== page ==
Republicans' Latest War on Facts
Dave Weigel at Bloomberg Politics got the scoop: Congressional Republicans have decided to oust the head of the Congressional Budget Office, economist Douglas Elmendorf, despite an impressive show of support for him from many conservative economists.
Why? Because Elmendorf is a straight shooter.
Democrats appointed him, yet various CBO estimates have caused no end of trouble for them. For example, the office refused to score Obamacare cost-cutting measures generously, forcing Democrats to find other offsets if they wanted to claim that the CBO endorsed projected budget-deficit reductions from the Affordable Care Act.
Republicans don’t want a straight shooter. They want to rig the numbers in favor of tax cuts. So what are they signaling by axing Elmendorf?
- Republican concerns about federal budget deficits are phony and have been ever since Ronald Reagan endorsed huge tax cuts without finding a way to pay for them. Republicans are the party of tax cuts. Democrats have been the party that values budget-balancing since the late 1980s.
- Republicans don’t care about facts. Yes, that’s brutal, but deserved. Few theories have had more real-world testing than supply-siders' claims that tax cuts pay for themselves. The outcome is conclusive: They don't. Instead of accepting the results, Republicans choose to get rid of neutral expertise.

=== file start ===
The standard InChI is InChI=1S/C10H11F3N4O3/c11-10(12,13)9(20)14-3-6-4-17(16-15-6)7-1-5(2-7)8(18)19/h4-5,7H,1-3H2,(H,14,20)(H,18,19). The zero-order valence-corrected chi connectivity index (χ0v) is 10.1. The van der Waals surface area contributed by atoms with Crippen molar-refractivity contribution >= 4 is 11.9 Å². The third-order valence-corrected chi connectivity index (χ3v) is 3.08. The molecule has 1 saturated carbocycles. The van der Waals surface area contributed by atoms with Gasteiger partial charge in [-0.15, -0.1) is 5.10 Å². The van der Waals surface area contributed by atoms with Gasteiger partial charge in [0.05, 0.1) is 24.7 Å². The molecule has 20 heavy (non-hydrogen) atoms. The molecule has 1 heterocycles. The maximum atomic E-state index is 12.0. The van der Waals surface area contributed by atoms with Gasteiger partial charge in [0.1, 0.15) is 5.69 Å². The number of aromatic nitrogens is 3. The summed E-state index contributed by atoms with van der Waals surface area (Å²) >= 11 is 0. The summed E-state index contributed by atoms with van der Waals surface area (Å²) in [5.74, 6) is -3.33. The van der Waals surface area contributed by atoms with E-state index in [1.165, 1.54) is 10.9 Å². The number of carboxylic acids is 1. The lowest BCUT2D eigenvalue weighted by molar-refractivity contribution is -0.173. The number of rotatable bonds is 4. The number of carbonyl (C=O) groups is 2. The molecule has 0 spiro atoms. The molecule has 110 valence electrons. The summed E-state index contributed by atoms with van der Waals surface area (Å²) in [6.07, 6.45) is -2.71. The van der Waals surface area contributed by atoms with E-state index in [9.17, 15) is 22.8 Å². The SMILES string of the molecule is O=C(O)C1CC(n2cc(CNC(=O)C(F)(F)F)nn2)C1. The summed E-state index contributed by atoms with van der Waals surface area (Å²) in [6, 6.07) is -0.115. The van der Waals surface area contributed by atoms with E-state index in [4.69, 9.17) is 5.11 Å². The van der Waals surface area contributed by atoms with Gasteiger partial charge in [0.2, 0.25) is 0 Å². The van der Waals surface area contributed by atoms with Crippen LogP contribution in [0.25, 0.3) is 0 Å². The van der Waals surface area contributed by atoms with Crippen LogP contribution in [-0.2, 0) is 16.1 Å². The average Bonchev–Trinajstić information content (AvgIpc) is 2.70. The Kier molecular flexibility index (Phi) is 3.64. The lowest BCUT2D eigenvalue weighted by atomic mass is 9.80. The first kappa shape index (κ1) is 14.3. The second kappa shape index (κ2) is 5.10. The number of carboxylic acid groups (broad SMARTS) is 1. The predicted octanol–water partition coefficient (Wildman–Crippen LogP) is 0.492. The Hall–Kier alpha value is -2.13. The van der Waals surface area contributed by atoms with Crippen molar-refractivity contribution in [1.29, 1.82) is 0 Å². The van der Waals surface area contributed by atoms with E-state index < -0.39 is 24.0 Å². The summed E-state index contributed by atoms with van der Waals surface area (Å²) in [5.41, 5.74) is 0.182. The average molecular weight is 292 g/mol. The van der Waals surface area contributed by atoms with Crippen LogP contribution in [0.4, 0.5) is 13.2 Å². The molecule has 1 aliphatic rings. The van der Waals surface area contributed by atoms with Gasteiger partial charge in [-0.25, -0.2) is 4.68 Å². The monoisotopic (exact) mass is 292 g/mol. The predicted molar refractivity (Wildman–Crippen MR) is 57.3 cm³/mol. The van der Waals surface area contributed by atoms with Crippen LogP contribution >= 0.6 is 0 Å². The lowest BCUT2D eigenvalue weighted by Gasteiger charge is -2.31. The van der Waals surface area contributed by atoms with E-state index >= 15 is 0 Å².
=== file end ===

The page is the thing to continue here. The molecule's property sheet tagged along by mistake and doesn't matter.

- Republicans in Congress don’t care about Congress. The CBO exists so members of Congress can have reliable information, allowing them to compete on equal terms with the president, who has the Office of Management and Budget, the Treasury Department and other data sources. Destroy the CBO, and Congress will either have to rely on the president or on lobbyists or perhaps a Magic Eight Ball. (Is it time for huge tax cuts? “You may rely on it.”) While dumping Elmendorf alone doesn’t destroy CBO, it is a step in that direction. Who is going to work for an agency whose job is getting the results Congressional leaders demand? Serious analysts or partisan hacks?
- Republicans remain more interested in talking points and symbolic gestures than in policies. It helps to have some neutral experts on board if you're serious about designing an alternative to Obamacare, for example, or to the current immigration system. Are we surprised that no such alternative legislation exists?
I know it’s futile to point it out, but the people who should be the most upset about this are real conservatives. Republicans won a strong victory in November. They should be taking advantage of their majorities to formulate specific policies as well as engaging in tough oversight of executive branch departments and agencies. Instead, they appear more interested in harming the institutional capacity of Congress – just as they did in the 1990s, when the Gingrich Republicans eliminated the Office of Technology Assessment.
Getting rid of the CBO or politicizing it won't produce conservative results. Unless, that is, “conservative” just means “tax cuts for the rich.”
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